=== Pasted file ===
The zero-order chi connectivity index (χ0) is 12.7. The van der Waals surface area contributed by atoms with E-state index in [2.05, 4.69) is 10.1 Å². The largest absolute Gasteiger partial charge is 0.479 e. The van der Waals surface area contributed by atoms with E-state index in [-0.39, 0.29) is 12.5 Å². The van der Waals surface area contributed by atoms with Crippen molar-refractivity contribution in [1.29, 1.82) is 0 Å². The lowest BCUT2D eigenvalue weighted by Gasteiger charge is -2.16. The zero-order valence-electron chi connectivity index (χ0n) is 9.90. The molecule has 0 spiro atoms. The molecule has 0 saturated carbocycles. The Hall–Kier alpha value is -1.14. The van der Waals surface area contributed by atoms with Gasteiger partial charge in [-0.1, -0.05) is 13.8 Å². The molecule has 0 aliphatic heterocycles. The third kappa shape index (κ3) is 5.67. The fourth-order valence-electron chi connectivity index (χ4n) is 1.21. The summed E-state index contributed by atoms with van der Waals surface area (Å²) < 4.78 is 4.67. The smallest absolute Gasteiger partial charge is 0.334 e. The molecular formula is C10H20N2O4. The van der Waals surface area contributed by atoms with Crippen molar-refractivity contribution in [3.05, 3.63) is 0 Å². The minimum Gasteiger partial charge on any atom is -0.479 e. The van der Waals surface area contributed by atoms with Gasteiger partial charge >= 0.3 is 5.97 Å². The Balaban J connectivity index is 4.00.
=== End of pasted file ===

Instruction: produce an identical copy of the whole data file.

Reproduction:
The zero-order chi connectivity index (χ0) is 12.7. The van der Waals surface area contributed by atoms with E-state index in [2.05, 4.69) is 10.1 Å². The largest absolute Gasteiger partial charge is 0.479 e. The van der Waals surface area contributed by atoms with E-state index in [-0.39, 0.29) is 12.5 Å². The van der Waals surface area contributed by atoms with Crippen molar-refractivity contribution in [1.29, 1.82) is 0 Å². The lowest BCUT2D eigenvalue weighted by Gasteiger charge is -2.16. The zero-order valence-electron chi connectivity index (χ0n) is 9.90. The molecule has 0 spiro atoms. The molecule has 0 saturated carbocycles. The Hall–Kier alpha value is -1.14. The van der Waals surface area contributed by atoms with Gasteiger partial charge in [-0.1, -0.05) is 13.8 Å². The molecule has 0 aliphatic heterocycles. The third kappa shape index (κ3) is 5.67. The fourth-order valence-electron chi connectivity index (χ4n) is 1.21. The summed E-state index contributed by atoms with van der Waals surface area (Å²) < 4.78 is 4.67. The smallest absolute Gasteiger partial charge is 0.334 e. The molecular formula is C10H20N2O4. The van der Waals surface area contributed by atoms with Crippen molar-refractivity contribution in [3.05, 3.63) is 0 Å². The minimum Gasteiger partial charge on any atom is -0.479 e. The van der Waals surface area contributed by atoms with Gasteiger partial charge >= 0.3 is 5.97 Å². The Balaban J connectivity index is 4.00.